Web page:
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Tennessee head coach Jeremy Pruitt yells at the officials during the first half of an NCAA college football game against Alabama, Saturday, Oct. 19, 2019, in Tuscaloosa, Ala. (AP Photo/Vasha Hunt)

KNOXVILLE — Tennessee coach Jeremy Pruitt is willing to admit that some of the calls that went against his Volunteers in Saturday's 35-13 loss to top-ranked Alabama were "the right call."

A few others he's not so willing to agree with.

He also understands that Southeastern Conference director of officials Steve Shaw has a difficult, thankless job, but he wants some level of accountability if officials make mistakes that cost teams.

"There's nothing that Steve could tell me, or anyone else could tell me, that I would agree with, whether it was a flag on us or not a flag on us," Pruitt said Monday. "We make mistakes as coaches, and they're going to make mistakes as officials. Players make mistakes. We all do; nobody's perfect.

"There're a few critical plays in that game, and I'm not saying it would've changed the outcome of that game, and there was probably some against us, too, but unfortunately, we're all held accountable. From the accountability standpoint, it's tough. What are the repercussions here?"

One of those calls came in the third quarter. Alabama had a 21-13 lead, but Tennessee thought it had just forced its second consecutive three-and-out, only to see a flag on the field.

The officials called unsportsmanlike conduct (the official book said "roughing the passer"). The penalty occurred when, after a hit on quarterback Mac Jones after an incomplete pass, senior outside linebacker Darrell Taylor pressed himself up off Jones, resulting in the flag and extending the drive.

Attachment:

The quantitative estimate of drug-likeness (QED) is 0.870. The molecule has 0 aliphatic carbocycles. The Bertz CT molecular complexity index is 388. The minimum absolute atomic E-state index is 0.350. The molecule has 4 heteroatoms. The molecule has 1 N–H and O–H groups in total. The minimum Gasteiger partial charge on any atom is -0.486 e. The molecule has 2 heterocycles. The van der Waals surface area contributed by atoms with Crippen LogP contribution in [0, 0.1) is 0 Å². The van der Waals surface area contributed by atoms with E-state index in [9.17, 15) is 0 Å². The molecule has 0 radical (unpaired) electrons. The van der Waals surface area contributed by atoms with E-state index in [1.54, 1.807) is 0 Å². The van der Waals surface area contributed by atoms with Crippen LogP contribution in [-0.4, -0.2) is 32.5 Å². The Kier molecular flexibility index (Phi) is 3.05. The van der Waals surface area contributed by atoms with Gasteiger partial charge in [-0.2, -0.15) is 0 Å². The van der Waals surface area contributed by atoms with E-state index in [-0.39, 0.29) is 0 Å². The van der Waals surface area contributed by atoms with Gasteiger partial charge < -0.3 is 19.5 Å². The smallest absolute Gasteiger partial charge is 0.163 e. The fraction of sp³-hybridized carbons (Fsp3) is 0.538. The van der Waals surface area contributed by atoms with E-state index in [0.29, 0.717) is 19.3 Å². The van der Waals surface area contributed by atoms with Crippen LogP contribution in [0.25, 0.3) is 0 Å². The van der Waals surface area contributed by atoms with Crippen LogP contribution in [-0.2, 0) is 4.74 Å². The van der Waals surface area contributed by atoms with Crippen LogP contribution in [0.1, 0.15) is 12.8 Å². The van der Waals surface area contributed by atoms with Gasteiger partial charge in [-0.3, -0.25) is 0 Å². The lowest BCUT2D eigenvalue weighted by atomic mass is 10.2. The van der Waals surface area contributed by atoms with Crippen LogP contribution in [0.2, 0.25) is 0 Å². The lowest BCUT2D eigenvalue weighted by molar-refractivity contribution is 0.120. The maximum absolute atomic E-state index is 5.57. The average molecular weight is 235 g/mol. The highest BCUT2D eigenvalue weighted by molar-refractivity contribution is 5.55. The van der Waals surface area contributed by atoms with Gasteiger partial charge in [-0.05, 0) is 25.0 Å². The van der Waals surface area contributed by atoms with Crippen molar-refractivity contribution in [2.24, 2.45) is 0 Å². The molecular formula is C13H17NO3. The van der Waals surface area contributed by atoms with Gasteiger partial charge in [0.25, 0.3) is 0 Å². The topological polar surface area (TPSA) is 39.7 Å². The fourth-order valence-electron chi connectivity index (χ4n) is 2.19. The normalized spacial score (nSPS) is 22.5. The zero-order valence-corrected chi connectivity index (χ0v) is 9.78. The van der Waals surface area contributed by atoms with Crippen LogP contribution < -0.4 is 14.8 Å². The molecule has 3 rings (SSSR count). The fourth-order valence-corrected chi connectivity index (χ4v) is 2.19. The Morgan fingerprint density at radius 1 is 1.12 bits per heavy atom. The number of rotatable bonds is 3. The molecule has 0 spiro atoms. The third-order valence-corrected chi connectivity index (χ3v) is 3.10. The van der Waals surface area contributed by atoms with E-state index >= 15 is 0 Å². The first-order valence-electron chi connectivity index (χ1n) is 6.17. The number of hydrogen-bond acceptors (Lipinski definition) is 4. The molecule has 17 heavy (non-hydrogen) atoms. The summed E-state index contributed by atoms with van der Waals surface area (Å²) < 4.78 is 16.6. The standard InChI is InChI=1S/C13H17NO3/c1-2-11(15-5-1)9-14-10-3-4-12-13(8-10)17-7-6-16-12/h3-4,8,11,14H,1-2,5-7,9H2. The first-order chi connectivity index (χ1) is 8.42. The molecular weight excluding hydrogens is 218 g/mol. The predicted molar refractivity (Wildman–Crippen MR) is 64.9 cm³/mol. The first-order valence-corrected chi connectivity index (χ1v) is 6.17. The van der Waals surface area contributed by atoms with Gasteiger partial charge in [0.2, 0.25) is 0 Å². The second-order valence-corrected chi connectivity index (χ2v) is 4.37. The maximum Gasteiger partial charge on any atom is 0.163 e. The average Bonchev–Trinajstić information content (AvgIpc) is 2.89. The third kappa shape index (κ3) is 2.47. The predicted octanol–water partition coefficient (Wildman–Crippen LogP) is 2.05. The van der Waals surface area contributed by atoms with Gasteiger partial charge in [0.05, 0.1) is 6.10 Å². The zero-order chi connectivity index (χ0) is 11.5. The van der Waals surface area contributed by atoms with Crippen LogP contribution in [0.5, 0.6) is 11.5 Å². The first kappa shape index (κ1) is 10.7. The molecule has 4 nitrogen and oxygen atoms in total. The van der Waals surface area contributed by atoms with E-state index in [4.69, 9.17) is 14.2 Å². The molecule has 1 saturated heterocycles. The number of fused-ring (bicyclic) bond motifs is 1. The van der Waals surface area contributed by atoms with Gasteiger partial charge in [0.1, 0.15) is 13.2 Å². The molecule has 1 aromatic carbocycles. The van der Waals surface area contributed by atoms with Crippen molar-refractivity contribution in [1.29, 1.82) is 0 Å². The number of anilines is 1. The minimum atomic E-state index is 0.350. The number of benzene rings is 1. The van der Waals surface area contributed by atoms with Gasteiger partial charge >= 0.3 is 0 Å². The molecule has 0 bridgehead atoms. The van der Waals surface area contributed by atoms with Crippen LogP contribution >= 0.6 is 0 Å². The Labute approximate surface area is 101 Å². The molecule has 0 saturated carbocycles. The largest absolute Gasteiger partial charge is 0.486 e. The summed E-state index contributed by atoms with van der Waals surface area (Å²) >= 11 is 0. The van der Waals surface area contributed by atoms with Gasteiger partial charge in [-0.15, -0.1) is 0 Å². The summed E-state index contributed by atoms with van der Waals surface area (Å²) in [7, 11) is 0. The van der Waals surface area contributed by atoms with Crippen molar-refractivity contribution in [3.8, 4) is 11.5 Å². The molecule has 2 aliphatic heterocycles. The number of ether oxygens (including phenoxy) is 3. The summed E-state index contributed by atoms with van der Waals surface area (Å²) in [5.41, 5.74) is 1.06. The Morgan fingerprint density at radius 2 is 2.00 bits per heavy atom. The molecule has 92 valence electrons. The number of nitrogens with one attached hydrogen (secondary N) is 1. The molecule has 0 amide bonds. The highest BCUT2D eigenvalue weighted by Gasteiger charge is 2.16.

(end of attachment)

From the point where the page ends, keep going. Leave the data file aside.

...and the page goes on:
Seven plays later, Alabama scored to go up 28-13.

"The call on Darrell Taylor was absolutely not a penalty," Pruitt said. "Would it change the game? I don't know. I know they would punt instead of going on and scoring that possession. Could they have gone and scored the next possession? Sure.

"There are a couple of things in there where I felt like they took shots on our quarterback, absolutely. Their kids are playing hard just like our kids did, but we got a couple of targeting calls in the last two weeks. The officials in the game, they throw one. If it gets overruled in Birmingham, or from the replay booth or whatever — just the consistency there. It's a tough deal for everybody involved, and accountability is even tougher, but for our players we're moving on. There's nothing we can do about last week."

Linebacker Daniel Bituli was ejected for targeting in the second quarter of the game and sat out the final half, but he is available to start this Saturday's game against South Carolina at 4 p.m. at Neyland Stadium.

 

Maurer or not?

Pruitt had no update on the availability of freshman quarterback Brian Maurer, who left in the first quarter of Saturday's loss with his second concussion in as many weeks.

Maurer has started three games this season, throwing for 426 yards and two scores while rushing for 30 yards and two touchdowns, but has yet to finish a game he has started.

Pruitt said the coaches are prepared to get Maurer, as well as junior Jarrett Guarantano and redshirt freshman J.T. Shrout, "ready to play" in Saturday's game, while noting that they should know something on Maurer's condition "in the next couple of days."

"It's no different than pretty much what we've done every week. Whoever is going to be the starter takes the majority of the reps, so we'll get those other guys ready to go," Pruitt said. "I've not talked to our medical staff about where he's at today yet, but we're going to get the other guys ready."

Contact Gene Henley at ghenley@timesfreepress.com. Follow him on Twitter @genehenley3 or at Facebook.com/VolsUpdate.

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